If he is looking for any political advice on how to avoid a runoff, perhaps he should seek it from Potter County Judge Nancy Tanner, who in 2014 managed to win her primary race outright, with four other candidates on the ballot; and to think that Tanner pulled off that feat in her first political campaign.

Let it be said, too, that Sen. Seliger is no novice.

Is a vet school coming to the Panhandle?

Texas Tech University officials want to put a school of veterinary medicine in Amarillo. That’s the word from the chancellor’s office and from others within the sprawling university system.

The notion has a couple of big obstacles. One of them involves money; the other involves politics.

First, the money obstacle.

The Texas Legislature has appropriated about $4 million to Texas Tech to start researching how it can install a large-animal veterinary school that would serve the Texas Panhandle and, indeed, the rest of the state and perhaps the tri-state region.

The hope would be for Panhandle residents to get their DVM degrees and then stay home to serve the community.

But Tech needs about $90 million more, according to Amarillo Matters, a political action group formed to speak on behalf of issues and officials who want to improve Amarillo and the surrounding region. Time isn’t on the side of Texas Tech. They don’t have much time to raise the money and they’re searching for the deepest pockets possible to help finance construction and development of the school.

I happen to believe a veterinary medical school makes perfect sense for Amarillo and the surrounding region. Texas Tech, based in Lubbock, is the ideal school to establish it, given that it already has medical school and pharmacy school campuses in the city. Indeed, the Tech School of Pharmacy came to being after the community ponied up a lot of money to show Tech that it had sufficient interest in the project. It has been a successful venture.

Now for the politics of it.

Texas A&M University doesn’t want Tech to proceed with a veterinary medicine school. Aggieland is totally opposed to Tech impinging on the monopoly that A&M has on veterinary education in Texas.

This interference doesn’t make sense.

There surely must be ample opportunity for a second top-tier university system to develop a veterinary medical school. Last time I looked, I noticed that Texas is a mighty big state, comprising more than 250,000 square miles and stretching more than 800 miles east-west and north-south.

Tech and A&M apparently haven’t yet worked out their differences. My hope is that Texas Tech wins out in this battle of university system wills.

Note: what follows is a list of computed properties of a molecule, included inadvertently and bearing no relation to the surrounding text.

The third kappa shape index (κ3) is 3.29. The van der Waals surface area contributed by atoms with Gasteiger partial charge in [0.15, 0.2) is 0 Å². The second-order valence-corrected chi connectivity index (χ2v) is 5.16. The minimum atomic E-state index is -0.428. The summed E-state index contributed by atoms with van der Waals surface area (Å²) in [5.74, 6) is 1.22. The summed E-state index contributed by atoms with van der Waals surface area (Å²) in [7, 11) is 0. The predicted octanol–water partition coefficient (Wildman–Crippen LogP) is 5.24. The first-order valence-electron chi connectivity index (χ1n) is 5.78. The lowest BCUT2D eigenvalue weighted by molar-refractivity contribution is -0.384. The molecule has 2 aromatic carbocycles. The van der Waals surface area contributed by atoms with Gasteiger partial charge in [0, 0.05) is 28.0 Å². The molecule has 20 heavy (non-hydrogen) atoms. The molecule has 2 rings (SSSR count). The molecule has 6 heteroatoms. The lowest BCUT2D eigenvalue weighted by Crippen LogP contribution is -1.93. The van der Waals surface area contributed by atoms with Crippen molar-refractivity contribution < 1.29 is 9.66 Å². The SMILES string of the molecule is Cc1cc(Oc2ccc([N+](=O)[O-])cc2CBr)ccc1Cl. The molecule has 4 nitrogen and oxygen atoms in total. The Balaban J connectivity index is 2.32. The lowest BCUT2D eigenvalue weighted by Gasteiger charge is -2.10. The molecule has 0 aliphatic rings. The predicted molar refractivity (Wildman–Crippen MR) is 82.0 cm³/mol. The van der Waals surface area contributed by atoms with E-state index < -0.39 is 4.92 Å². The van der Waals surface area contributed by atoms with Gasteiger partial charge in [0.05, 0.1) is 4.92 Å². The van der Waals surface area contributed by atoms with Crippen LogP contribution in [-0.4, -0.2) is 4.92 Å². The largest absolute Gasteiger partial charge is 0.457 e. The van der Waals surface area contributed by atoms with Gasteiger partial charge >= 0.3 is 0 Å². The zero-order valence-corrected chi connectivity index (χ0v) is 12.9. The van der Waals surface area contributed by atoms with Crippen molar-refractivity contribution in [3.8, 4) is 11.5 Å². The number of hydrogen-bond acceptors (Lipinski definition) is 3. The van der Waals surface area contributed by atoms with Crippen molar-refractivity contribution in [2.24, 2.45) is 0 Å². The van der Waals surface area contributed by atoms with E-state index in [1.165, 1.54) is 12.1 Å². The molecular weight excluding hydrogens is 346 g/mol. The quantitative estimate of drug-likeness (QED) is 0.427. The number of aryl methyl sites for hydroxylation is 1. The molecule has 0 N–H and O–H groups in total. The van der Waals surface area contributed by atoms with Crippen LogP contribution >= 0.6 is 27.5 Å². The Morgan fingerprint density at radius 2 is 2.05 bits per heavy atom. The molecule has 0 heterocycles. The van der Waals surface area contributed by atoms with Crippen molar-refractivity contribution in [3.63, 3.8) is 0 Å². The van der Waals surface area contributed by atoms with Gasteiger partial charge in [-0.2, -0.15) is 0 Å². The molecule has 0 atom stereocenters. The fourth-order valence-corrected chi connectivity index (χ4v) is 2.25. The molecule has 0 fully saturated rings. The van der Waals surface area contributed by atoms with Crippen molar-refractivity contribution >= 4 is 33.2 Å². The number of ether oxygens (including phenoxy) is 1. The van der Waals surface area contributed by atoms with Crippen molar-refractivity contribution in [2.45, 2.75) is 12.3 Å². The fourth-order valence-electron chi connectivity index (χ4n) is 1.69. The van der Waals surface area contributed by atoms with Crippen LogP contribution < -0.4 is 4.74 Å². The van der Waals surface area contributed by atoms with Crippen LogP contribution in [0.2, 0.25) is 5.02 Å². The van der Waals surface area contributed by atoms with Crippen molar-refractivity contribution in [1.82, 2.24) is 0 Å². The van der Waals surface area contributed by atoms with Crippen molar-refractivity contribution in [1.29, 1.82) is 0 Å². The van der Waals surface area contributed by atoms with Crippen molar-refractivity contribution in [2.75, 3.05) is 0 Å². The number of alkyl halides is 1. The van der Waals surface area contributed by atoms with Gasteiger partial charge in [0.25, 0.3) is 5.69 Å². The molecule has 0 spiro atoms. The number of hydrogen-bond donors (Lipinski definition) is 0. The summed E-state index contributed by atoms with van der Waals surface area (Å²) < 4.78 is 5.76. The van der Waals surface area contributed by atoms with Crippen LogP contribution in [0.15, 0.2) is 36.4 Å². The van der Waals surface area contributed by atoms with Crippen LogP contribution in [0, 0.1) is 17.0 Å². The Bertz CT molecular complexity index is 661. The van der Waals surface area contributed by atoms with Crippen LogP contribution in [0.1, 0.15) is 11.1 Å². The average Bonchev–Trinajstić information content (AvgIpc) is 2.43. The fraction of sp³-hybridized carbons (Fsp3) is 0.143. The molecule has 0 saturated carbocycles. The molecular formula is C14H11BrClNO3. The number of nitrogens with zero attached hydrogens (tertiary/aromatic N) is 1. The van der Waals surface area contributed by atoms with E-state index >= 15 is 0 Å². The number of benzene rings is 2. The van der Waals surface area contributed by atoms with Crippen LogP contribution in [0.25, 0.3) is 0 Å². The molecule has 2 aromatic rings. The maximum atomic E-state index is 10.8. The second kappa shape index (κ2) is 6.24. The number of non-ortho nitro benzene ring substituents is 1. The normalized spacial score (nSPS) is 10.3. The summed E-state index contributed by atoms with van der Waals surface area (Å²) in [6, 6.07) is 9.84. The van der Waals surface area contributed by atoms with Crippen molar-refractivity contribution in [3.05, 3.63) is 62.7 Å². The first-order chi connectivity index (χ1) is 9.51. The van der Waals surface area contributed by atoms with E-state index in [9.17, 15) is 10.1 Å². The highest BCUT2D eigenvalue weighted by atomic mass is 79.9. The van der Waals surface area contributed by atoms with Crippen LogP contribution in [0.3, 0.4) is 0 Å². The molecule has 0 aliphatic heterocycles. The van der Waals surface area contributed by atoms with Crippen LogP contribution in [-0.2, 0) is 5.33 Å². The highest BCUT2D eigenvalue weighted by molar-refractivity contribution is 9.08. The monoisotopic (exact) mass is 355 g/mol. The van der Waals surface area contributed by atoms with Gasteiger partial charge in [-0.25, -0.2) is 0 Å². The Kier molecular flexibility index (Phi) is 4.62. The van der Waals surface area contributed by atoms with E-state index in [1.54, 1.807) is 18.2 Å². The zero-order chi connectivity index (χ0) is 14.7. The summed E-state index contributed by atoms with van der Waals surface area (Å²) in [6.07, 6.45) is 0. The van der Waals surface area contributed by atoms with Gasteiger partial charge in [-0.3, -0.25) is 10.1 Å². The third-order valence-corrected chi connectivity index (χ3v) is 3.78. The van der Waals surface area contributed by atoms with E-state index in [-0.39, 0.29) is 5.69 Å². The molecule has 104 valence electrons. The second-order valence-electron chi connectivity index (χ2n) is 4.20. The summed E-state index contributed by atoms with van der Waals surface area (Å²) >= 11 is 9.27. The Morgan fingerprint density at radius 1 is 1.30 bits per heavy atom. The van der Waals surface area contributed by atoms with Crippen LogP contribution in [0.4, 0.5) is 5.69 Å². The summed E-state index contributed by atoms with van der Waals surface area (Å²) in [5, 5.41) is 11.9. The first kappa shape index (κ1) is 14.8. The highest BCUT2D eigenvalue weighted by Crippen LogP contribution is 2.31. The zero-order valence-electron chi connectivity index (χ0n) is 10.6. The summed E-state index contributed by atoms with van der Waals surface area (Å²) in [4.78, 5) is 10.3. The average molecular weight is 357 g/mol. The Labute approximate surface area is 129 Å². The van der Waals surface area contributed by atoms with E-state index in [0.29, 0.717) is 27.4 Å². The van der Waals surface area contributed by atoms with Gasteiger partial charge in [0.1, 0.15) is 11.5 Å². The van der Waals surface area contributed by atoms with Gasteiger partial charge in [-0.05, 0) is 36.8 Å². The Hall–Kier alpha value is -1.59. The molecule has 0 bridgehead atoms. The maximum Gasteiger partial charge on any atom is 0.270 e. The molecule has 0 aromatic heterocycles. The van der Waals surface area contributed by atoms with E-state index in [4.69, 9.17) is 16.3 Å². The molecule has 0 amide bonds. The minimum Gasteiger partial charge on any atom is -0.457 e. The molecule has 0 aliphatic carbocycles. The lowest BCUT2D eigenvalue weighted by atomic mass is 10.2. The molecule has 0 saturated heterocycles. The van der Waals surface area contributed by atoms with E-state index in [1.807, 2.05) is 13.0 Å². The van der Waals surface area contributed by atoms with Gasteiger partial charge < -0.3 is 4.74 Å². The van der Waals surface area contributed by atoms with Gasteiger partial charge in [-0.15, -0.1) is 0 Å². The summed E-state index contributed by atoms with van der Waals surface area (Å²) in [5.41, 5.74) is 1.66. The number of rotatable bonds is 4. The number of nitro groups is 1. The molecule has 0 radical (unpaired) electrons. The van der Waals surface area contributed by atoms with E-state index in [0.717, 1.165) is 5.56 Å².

Then the Tech System needs to find the rest of the money.

Amarillo (still) Matters

I had been wondering whatever became of Amarillo Matters, a political action group formed early this year to campaign for a slate of City Council candidates.

A High Plains Blogger post posed the question: Where have they gone?

Just wondering: Amarillo Matters … where is it?

I have some news. Amarillo Matters has re-emerged. It’s not exactly a scoop, but I’ll take a touch of credit for prompting Amarillo Matters to show itself again on the public landscape.

It’s now a 501(c)4 non-profit group, according to a press release issued by Amarillo Matters. It has some ideas on how to make life better in Amarillo. I certainly welcome Amarillo Matters back into view.

Amarillo Matters has elected a board of directors and it has chosen a president, Jason Herrick. The group’s press release talks about Amarillo Matters’ interest in promoting projects designed to improve the city’s economic well-being.

One particular project is one that caught my eye when I first heard about it: Texas Tech University’s proposal to build a large-animal veterinary medical school in Amarillo.

According to Amarillo Matters’ release: “We started working on this during the last legislative session. Our goal was to get funding in the state budget for a vet school in Amarillo,” Board Treasurer Andrew Hall said. More than $4 million was eventually allocated to Texas Tech to begin initial plans for a school. “This is the perfect example of the types of projects we are going to focus on. It’s something that will not only benefit Amarillo but the entire Panhandle and beyond,” Hall added. 

It’s fair ask: What can be wrong with that?

I have lamented about flashes in the pan that come and go on occasion in Amarillo. We hear from political candidates who emerge at election time; they lose and then they disappear, never to be seen or heard from again.